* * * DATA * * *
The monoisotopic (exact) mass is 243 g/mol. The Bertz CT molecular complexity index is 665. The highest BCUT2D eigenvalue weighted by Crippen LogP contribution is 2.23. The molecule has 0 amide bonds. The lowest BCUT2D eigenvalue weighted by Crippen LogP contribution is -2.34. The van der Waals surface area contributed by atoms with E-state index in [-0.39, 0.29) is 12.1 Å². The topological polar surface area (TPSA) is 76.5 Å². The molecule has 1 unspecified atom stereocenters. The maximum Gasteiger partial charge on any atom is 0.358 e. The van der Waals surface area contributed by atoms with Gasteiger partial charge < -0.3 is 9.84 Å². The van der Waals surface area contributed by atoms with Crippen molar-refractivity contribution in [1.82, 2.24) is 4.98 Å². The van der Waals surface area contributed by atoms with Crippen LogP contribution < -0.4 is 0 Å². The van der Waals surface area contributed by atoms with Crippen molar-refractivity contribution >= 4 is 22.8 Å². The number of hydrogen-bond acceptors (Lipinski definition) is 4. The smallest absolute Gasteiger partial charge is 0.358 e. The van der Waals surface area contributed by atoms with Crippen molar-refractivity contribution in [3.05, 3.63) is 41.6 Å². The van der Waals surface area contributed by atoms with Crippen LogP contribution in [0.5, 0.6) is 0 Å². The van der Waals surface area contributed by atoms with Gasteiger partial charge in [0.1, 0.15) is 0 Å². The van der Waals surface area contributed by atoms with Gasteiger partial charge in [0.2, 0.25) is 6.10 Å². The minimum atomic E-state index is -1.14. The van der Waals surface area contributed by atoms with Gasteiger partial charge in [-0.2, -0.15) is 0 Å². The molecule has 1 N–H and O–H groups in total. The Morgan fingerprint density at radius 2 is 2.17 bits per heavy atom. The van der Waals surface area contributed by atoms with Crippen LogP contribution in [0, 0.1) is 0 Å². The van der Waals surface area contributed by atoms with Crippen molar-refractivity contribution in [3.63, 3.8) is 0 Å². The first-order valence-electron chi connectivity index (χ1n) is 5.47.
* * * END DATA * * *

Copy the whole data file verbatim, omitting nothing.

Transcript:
The monoisotopic (exact) mass is 243 g/mol. The Bertz CT molecular complexity index is 665. The highest BCUT2D eigenvalue weighted by Crippen LogP contribution is 2.23. The molecule has 0 amide bonds. The lowest BCUT2D eigenvalue weighted by Crippen LogP contribution is -2.34. The van der Waals surface area contributed by atoms with E-state index in [-0.39, 0.29) is 12.1 Å². The topological polar surface area (TPSA) is 76.5 Å². The molecule has 1 unspecified atom stereocenters. The maximum Gasteiger partial charge on any atom is 0.358 e. The van der Waals surface area contributed by atoms with Gasteiger partial charge < -0.3 is 9.84 Å². The van der Waals surface area contributed by atoms with Crippen molar-refractivity contribution in [1.82, 2.24) is 4.98 Å². The van der Waals surface area contributed by atoms with Crippen LogP contribution < -0.4 is 0 Å². The van der Waals surface area contributed by atoms with Crippen molar-refractivity contribution >= 4 is 22.8 Å². The number of hydrogen-bond acceptors (Lipinski definition) is 4. The smallest absolute Gasteiger partial charge is 0.358 e. The van der Waals surface area contributed by atoms with Crippen molar-refractivity contribution in [3.05, 3.63) is 41.6 Å². The van der Waals surface area contributed by atoms with Crippen LogP contribution in [0.5, 0.6) is 0 Å². The van der Waals surface area contributed by atoms with Gasteiger partial charge in [0.1, 0.15) is 0 Å². The van der Waals surface area contributed by atoms with Gasteiger partial charge in [0.2, 0.25) is 6.10 Å². The minimum atomic E-state index is -1.14. The van der Waals surface area contributed by atoms with Gasteiger partial charge in [-0.2, -0.15) is 0 Å². The molecule has 1 N–H and O–H groups in total. The Morgan fingerprint density at radius 2 is 2.17 bits per heavy atom. The van der Waals surface area contributed by atoms with Crippen LogP contribution in [0, 0.1) is 0 Å². The van der Waals surface area contributed by atoms with Crippen molar-refractivity contribution in [3.63, 3.8) is 0 Å². The first-order valence-electron chi connectivity index (χ1n) is 5.47.